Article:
A longtime professor of religion at Mary Washington College, Kurt Leidecker published a wealth of insightful books and scholarly essays on world religion during his life. He first arrived in the United States at the age of nineteen, in 1921, and became a U.S. citizen in 1927, earning his bachelor's and master's degrees from Oberlin College and his doctorate from the University of Chicago. In 1948, he came to Fredericksburg, becoming a professor of philosophy at Mary Washington College and beginning the long tradition of Asian studies that would enrich the institution. Much of the body of scholarly work he produced was focused on analyzing Buddhism, and many of his essays compare the principles of Buddhism to Western religion and philosophical thought. Throughout his life, he strived to promote a greater cultural understanding between the United States and Asian countries.
One of his interests was in how Western writers and philosophers were influenced by Asian culture and philosophical concepts. One of his books written on this topic is Walt Whitman-American Sadhu, an analysis of how themes relating to Indian and Hindu culture appeared in Whitman's work. In describing Whitman, Leidecker says, "He saw his world-that America he loved so much-he saw it enfolded in the mantle of the world spirit. In the kaleidoscopic scene he perceived a universal pattern and East and West blended in symphonic colors. To be sure, he sang of the world of maya or appearance, and he reveled in it" (American Sadhu 1). Leidecker goes on to explain the depth of Whitman's interest in Indian culture and religion:
No opportunity was lost by the poet to acquaint himself with India. Tomes, articles, and clipping from the newspapers littered his room. Sampling them, you would have found that he had read in and about the Vedas, the Ramayana and Mahabharata, the Kamasutras, the Hitopadesa, Indian dramatic literature; had knowledge of Brahma, Siva, Vishnu, Yama, and the avataras, of Manu, Vyasa, Valmiki, Sankara, and Buddha with his nirvana; had informed himself about Indian history and the British empire in India (American Sadhu 4).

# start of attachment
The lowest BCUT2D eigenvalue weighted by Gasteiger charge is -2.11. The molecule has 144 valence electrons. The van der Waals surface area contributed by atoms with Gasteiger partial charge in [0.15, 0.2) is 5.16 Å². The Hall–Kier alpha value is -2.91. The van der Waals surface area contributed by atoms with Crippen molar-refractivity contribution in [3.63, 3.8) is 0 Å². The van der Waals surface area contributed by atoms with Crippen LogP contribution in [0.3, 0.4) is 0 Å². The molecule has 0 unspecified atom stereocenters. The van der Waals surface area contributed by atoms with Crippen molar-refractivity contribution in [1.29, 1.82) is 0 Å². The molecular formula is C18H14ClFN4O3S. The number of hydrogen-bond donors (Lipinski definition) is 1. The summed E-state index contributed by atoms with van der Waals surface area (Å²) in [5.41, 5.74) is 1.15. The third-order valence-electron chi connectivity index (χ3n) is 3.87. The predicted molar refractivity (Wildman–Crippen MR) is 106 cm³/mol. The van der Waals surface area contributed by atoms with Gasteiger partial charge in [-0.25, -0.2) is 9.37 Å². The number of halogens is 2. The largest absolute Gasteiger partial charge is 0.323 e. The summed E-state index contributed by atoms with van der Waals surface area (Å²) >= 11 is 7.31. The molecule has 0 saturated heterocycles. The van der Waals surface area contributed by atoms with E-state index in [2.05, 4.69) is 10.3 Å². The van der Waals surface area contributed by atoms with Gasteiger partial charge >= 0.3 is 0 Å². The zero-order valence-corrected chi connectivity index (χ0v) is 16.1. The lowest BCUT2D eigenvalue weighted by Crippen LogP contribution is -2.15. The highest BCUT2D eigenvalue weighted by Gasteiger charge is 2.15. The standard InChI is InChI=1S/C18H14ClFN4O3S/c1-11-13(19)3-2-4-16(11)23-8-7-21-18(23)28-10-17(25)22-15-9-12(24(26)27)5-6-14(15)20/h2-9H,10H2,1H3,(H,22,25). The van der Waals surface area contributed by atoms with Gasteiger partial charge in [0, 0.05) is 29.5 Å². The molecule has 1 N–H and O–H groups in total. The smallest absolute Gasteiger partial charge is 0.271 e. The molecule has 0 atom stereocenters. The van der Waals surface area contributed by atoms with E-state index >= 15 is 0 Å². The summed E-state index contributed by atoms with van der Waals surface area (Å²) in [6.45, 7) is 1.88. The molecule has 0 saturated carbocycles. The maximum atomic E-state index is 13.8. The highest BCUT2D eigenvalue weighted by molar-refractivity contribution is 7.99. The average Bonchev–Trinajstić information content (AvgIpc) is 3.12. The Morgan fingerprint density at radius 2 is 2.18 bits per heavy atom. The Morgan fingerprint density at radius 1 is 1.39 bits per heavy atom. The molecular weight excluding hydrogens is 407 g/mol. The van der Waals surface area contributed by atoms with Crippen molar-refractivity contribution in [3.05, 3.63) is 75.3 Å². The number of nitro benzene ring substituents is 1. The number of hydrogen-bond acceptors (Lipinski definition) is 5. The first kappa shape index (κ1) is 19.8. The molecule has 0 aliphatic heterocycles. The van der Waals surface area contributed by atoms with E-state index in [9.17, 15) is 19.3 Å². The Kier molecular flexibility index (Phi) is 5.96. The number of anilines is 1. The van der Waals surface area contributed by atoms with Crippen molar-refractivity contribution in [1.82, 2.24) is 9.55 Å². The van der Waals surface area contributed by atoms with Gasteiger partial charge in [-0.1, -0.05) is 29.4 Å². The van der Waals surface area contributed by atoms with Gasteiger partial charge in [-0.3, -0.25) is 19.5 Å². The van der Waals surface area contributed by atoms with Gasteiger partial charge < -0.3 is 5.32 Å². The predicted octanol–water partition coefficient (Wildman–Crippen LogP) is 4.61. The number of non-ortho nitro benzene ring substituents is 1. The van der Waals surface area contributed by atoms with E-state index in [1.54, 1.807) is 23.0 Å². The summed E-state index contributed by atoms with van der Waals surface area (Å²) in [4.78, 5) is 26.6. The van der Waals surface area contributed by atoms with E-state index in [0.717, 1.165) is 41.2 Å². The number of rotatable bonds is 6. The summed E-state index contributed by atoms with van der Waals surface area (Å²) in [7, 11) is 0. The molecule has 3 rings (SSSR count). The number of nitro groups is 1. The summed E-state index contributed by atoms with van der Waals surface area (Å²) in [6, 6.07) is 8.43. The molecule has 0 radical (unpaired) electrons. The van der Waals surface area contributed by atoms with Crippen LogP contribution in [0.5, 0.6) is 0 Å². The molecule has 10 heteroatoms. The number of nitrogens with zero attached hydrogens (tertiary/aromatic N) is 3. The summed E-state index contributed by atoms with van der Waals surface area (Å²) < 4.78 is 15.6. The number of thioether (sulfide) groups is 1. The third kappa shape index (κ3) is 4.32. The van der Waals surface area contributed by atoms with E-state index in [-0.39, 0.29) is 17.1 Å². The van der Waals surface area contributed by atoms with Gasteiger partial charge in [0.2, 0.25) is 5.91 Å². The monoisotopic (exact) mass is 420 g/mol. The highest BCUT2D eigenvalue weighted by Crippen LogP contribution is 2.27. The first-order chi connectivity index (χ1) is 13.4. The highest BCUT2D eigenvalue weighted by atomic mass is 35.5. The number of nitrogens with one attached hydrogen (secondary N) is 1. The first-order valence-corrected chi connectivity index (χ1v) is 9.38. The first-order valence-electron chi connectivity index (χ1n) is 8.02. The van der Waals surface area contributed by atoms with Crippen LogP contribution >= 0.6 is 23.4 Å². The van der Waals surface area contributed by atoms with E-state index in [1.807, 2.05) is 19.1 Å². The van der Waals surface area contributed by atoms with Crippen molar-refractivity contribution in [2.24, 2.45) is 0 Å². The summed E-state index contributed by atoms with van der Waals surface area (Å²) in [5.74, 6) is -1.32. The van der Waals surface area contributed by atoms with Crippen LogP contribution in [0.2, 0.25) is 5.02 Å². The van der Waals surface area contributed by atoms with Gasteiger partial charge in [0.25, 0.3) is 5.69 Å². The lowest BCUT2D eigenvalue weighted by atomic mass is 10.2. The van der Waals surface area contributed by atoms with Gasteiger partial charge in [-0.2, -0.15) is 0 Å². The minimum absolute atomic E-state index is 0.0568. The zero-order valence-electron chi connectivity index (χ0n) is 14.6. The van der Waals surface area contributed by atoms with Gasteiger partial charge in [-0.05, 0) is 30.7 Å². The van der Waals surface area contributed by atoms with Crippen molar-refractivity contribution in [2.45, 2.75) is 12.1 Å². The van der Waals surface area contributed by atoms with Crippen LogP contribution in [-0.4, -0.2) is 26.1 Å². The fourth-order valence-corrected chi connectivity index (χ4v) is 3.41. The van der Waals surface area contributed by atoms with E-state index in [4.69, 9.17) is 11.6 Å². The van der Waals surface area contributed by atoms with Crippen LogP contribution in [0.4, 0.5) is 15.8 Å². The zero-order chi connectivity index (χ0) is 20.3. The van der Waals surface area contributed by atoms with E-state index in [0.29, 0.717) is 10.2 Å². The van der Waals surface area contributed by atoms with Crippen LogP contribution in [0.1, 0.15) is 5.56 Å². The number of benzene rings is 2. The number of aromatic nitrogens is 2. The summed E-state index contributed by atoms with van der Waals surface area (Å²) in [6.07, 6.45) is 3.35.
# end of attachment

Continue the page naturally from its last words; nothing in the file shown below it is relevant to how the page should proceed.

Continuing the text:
Leidecker goes on to analyze a number of Whitman's poems, searching for common themes in Whitman and Indian philosophy. He argues that Whitman's line "I am large, I contain multitude" from "Song of Myself" canto 51, "is the counterpart of the Upanishads. The "I" of Walt Whitman's is the atman vaisvanara of Chandogya Upanisad 5.11. Once having identified it we know the American to possess the identical insight of the greatest sages of ancient India" (American Sadhu 10). Leidecker also claims that Whitman's poems demonstrate a thorough understanding of Hindu concept of death; to Whitman, "death is rated beautiful, and all exists to him in a momentary presence" (American Sadhu 14). Walt Whitman-American Sadhu is an insightful and well-researched essay about the influence of Indian philosophy and religion on one of America's greatest poets.
In addition to researching the influence of Asian philosophy on individual authors, Leidecker was also focused on creating a cultural understanding between Eastern and Western countries. This is reflected in his essay Buddhism in a Democratic World, which discusses the virtues of Buddhism and how a Western audience can relate to its philosophical and ethical points. Leidecker makes the claim that "in Buddhism the real value is shifted from the material and worldly to the spiritual, but without denouncing wealth and prowess as an evil. There is a recognition, therefore, that all these things are necessary so long as we have not reached the highest level of thinking" (Buddhism in a Democratic World 4). He then explains the similarities between Buddhist and democratic philosophy;